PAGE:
Publication date: June 2018
Review, short version: Two skunks out of four.
Review, long version:
I’m OK with formulaic books. They’re predictable, but successful, and if a formula works, why not use it?
In this case, Karen White’s Dreams of Falling follows a predictable and successful formula I’ll call
The young woman is 27-year-old Larkin, who returns to where she grew up in Georgetown, South Carolina. The formula is particularly popular when the story is set in the Deep South, where secrets breed secrets.
Larkin left home nine years ago. The reason she returned home is clear – her mother was injured in an accident. The reason she left home is, of course, a secret.
Waiting to welcome Larkin home are Ceecee and Bitty, two eccentric (eccentricity in the South – required) 77-year-old friends of Larkin’s long-deceased grandmother Margaret. Ceecee and Bitty have secrets, and so did Margaret. And so does Larkin’s mother, Ivy, who’s in a coma but who we hear from on a regular basis. How that can happen is, I guess – a secret.
Also waiting in Georgetown is Bennett, the mandatory stunningly handsome man who grew up with Larkin and of course has been in love with her all along. But that, of course, is a secret.
Then there’s Larkin’s family’s old plantation, Carrowmore, which burned down years ago during a hurricane. Burnt down plantations and hurricanes are also very big in – guess where – the South. What caused the fire is (here it comes) a secret. What caused the hurricane is not.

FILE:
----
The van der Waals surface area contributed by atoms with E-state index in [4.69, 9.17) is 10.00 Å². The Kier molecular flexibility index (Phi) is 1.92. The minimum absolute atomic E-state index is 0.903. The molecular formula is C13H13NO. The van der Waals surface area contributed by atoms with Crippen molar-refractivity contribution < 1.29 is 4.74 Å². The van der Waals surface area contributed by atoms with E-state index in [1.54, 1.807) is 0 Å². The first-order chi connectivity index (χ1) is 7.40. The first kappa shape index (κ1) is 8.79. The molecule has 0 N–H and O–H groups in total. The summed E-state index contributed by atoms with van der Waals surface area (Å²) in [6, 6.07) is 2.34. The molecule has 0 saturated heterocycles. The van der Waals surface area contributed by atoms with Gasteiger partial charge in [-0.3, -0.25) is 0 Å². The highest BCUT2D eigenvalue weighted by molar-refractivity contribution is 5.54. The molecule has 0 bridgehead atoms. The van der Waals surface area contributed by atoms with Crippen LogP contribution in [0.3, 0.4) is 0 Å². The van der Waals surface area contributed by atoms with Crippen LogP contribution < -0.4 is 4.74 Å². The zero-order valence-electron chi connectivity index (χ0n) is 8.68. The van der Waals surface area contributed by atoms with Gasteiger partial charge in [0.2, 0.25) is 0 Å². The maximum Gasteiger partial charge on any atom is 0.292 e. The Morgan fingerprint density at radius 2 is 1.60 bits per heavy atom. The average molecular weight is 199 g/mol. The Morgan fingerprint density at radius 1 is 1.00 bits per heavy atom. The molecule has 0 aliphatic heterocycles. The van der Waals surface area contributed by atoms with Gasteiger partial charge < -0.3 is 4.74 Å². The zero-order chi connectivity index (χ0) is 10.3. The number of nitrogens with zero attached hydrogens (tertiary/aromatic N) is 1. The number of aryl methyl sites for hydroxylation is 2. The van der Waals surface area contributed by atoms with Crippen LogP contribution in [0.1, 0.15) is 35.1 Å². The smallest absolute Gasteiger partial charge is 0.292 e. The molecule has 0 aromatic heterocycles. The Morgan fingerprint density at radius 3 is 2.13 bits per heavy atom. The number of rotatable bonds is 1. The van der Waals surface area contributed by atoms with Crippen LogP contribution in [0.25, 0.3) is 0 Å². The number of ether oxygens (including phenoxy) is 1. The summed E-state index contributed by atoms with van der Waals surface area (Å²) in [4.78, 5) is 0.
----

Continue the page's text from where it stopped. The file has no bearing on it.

The Big Reveal – and there’s always a Big Reveal – comes near the end (where else?) in the form of a letter. Larkin discovers the letter in a hidden compartment (where else?) in an old desk.
We don’t know the letter contents and before we can find out, Ceecee takes the letter away from Larkin. Then Bitty takes the letter away from CeeCee. Then Bennett gets the letter from Bitty. If Ivy, even in her coma, had been in the room I’m sure she would have taken the letter from Bennett.
Don’t believe me? The letter round robin starts on page 376.
And I almost forgot the Tree of Dreams, a character in its own right. The gnarly old Tree of Dreams is full of secrets, and guess what – it’s not telling you.
At the end of 400+ pages, everyone’s secrets – including the Tree’s – are revealed.
Except one secret, and that is:
Why didn’t I give this book more skunks?
And guess what…